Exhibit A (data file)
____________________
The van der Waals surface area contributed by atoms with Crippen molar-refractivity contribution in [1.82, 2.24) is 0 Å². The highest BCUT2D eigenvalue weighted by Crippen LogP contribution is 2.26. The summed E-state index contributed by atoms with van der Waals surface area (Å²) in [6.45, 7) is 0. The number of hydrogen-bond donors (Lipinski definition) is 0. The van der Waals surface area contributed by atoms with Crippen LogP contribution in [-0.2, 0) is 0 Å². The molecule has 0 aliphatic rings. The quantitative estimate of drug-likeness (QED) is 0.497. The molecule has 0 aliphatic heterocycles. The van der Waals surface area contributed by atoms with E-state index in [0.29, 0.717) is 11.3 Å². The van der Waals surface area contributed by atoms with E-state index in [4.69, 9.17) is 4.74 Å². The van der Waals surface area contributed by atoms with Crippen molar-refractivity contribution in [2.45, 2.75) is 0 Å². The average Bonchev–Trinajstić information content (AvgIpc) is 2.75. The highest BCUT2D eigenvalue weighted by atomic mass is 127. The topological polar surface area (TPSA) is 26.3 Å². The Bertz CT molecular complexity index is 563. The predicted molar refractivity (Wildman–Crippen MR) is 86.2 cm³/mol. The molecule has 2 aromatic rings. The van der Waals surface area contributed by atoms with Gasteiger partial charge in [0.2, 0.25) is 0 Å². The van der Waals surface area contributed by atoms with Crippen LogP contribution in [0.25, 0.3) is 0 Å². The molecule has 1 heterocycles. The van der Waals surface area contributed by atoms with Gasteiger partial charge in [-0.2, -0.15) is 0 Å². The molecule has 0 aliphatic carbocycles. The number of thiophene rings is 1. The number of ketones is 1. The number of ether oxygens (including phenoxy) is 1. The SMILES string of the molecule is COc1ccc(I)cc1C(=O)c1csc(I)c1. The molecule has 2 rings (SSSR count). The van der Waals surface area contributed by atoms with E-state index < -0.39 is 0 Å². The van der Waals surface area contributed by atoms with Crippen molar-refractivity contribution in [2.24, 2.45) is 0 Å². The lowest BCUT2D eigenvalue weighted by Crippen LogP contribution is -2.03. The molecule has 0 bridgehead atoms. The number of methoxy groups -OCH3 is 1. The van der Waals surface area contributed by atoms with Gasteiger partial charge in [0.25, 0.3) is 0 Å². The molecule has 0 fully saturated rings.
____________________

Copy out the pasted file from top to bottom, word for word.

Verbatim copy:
The van der Waals surface area contributed by atoms with Crippen molar-refractivity contribution in [1.82, 2.24) is 0 Å². The highest BCUT2D eigenvalue weighted by Crippen LogP contribution is 2.26. The summed E-state index contributed by atoms with van der Waals surface area (Å²) in [6.45, 7) is 0. The number of hydrogen-bond donors (Lipinski definition) is 0. The van der Waals surface area contributed by atoms with Crippen LogP contribution in [-0.2, 0) is 0 Å². The molecule has 0 aliphatic rings. The quantitative estimate of drug-likeness (QED) is 0.497. The molecule has 0 aliphatic heterocycles. The van der Waals surface area contributed by atoms with E-state index in [0.29, 0.717) is 11.3 Å². The van der Waals surface area contributed by atoms with E-state index in [4.69, 9.17) is 4.74 Å². The van der Waals surface area contributed by atoms with Crippen molar-refractivity contribution in [2.45, 2.75) is 0 Å². The average Bonchev–Trinajstić information content (AvgIpc) is 2.75. The highest BCUT2D eigenvalue weighted by atomic mass is 127. The topological polar surface area (TPSA) is 26.3 Å². The Bertz CT molecular complexity index is 563. The predicted molar refractivity (Wildman–Crippen MR) is 86.2 cm³/mol. The molecule has 2 aromatic rings. The van der Waals surface area contributed by atoms with Gasteiger partial charge in [0.2, 0.25) is 0 Å². The van der Waals surface area contributed by atoms with Crippen LogP contribution in [0.25, 0.3) is 0 Å². The molecule has 1 heterocycles. The van der Waals surface area contributed by atoms with Gasteiger partial charge in [-0.2, -0.15) is 0 Å². The molecule has 0 aliphatic carbocycles. The number of thiophene rings is 1. The number of ketones is 1. The number of ether oxygens (including phenoxy) is 1. The SMILES string of the molecule is COc1ccc(I)cc1C(=O)c1csc(I)c1. The molecule has 2 rings (SSSR count). The van der Waals surface area contributed by atoms with E-state index < -0.39 is 0 Å². The van der Waals surface area contributed by atoms with Crippen molar-refractivity contribution in [2.24, 2.45) is 0 Å². The lowest BCUT2D eigenvalue weighted by Crippen LogP contribution is -2.03. The molecule has 0 bridgehead atoms. The number of methoxy groups -OCH3 is 1. The van der Waals surface area contributed by atoms with Gasteiger partial charge in [0.25, 0.3) is 0 Å². The molecule has 0 fully saturated rings.